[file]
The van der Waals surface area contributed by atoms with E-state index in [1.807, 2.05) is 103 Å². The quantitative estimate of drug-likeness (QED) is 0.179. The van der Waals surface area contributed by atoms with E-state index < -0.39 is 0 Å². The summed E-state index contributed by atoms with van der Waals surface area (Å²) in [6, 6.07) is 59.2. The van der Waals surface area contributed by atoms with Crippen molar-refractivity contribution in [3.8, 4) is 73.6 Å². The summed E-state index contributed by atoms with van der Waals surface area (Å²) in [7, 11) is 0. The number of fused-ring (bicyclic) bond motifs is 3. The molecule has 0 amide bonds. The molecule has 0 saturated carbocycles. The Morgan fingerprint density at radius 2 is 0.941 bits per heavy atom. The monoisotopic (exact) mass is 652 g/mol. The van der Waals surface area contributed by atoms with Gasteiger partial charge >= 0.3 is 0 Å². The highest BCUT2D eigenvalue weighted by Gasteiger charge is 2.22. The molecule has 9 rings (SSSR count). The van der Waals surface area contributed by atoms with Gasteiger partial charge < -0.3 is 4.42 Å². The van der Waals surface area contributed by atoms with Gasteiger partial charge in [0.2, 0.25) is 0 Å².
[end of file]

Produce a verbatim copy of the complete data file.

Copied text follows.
The van der Waals surface area contributed by atoms with E-state index in [1.807, 2.05) is 103 Å². The quantitative estimate of drug-likeness (QED) is 0.179. The van der Waals surface area contributed by atoms with E-state index < -0.39 is 0 Å². The summed E-state index contributed by atoms with van der Waals surface area (Å²) in [6, 6.07) is 59.2. The van der Waals surface area contributed by atoms with Crippen molar-refractivity contribution in [3.8, 4) is 73.6 Å². The summed E-state index contributed by atoms with van der Waals surface area (Å²) in [7, 11) is 0. The number of fused-ring (bicyclic) bond motifs is 3. The molecule has 0 amide bonds. The molecule has 0 saturated carbocycles. The Morgan fingerprint density at radius 2 is 0.941 bits per heavy atom. The monoisotopic (exact) mass is 652 g/mol. The van der Waals surface area contributed by atoms with Gasteiger partial charge >= 0.3 is 0 Å². The highest BCUT2D eigenvalue weighted by Gasteiger charge is 2.22. The molecule has 9 rings (SSSR count). The van der Waals surface area contributed by atoms with Gasteiger partial charge < -0.3 is 4.42 Å². The van der Waals surface area contributed by atoms with Gasteiger partial charge in [0.2, 0.25) is 0 Å².